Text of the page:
Some in the U.S. military want Ukraine to pursue a “hold-and-build” strategy — to focus on holding the territory it has now and building an ability to produce its own weapons over 2024.

With a Ukrainian offensive now stalled, and little chance for advancing on land, the goal would be to create enough of a credible threat with long-range drones and missiles that there would be an opportunity for meaningful negotiations with Russia at the end of next year or in 2025.

The White House said in a statement after convening a conference this month on Ukraine’s domestic defense industry that the goal was to “advance a robust and self-reliant Ukrainian defense industrial base that captures Ukraine’s innovative culture and provides material for urgent military needs.” The State Department would send an adviser to Ukraine’s ministry of defense to oversee cooperation, the statement said.

Sprawling military factories in Ukraine once formed a cornerstone of the Soviet military industry, building aircraft and intercontinental ballistic missiles. Many fell into obsolescence at the end of the Cold War and as Ukraine won its independence from the Soviet Union.

Still, domestic arms makers have provided about 20 percent of the Ukrainian Army’s needs since Russia’s invasion in February 2022, according to Serhiy Hrabsky, a military analyst who was a colonel in the army.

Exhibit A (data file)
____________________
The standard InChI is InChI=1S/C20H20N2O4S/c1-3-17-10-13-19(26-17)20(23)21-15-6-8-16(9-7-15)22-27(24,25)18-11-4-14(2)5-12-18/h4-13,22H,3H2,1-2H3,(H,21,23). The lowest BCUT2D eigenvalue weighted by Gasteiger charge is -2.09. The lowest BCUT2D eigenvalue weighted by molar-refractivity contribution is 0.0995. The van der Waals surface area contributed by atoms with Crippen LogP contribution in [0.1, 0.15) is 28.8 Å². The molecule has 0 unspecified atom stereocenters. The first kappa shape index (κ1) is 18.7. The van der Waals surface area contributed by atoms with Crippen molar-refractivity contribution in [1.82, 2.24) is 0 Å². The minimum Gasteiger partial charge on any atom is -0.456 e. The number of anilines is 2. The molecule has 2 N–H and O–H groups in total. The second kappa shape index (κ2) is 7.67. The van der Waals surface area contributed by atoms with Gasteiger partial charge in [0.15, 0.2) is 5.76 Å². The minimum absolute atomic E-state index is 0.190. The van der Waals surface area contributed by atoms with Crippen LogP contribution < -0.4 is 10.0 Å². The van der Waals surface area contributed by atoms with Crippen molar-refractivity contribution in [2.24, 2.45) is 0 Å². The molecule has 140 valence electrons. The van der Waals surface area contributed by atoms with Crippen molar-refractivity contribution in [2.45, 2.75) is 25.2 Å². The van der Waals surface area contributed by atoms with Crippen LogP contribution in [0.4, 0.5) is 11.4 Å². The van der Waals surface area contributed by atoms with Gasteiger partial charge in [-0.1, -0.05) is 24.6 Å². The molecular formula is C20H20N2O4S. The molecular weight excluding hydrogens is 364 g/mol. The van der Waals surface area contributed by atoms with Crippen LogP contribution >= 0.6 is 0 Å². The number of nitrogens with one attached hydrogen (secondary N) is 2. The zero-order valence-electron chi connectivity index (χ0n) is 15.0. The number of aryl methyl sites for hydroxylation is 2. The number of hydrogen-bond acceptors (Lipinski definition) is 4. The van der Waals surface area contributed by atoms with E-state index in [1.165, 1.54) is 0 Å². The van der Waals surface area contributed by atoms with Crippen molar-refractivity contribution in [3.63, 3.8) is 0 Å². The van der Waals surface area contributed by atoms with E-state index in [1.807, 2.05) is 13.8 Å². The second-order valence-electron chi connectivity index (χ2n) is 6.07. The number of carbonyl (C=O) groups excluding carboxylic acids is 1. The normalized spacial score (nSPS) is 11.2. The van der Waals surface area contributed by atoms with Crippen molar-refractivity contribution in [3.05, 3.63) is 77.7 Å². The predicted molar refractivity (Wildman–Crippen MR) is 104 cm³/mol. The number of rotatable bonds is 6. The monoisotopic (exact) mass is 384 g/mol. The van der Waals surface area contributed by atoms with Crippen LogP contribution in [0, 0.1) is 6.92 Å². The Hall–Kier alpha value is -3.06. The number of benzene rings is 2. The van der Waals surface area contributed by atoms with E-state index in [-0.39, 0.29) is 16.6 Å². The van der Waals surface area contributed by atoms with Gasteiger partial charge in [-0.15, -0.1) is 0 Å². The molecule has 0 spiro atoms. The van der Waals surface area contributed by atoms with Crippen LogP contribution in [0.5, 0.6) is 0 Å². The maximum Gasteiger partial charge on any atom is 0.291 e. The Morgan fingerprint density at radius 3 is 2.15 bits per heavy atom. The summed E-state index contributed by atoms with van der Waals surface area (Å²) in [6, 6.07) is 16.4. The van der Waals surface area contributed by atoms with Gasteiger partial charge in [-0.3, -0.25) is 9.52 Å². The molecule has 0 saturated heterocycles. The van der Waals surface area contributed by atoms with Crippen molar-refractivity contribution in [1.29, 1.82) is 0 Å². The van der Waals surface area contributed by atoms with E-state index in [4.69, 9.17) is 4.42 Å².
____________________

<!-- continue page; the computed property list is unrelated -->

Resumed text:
Ukraine makes armored vehicles and tanks, a self-propelled howitzer, artillery shells and laser-guided anti-tank missiles. Its greatest potential, however, is seen in battle testing innovative systems that might leapfrog older military gear, military experts say.

Exploding sea drones, a new class of naval weapons, were first deployed in combat in defending against Russia’s assault on Ukraine. Kyiv operates two manufacturing programs, one under the military intelligence agency, with the other run by the domestic intelligence agency.

The Ukrainian military made a pilot available for an interview this month and allowed a viewing of a drone workshop and storage site with a requirement that its location not be disclosed. The intent, the military intelligence agency said, was to demonstrate Ukrainian self-reliance even as Congress considers whether to provide more military aid to Ukraine.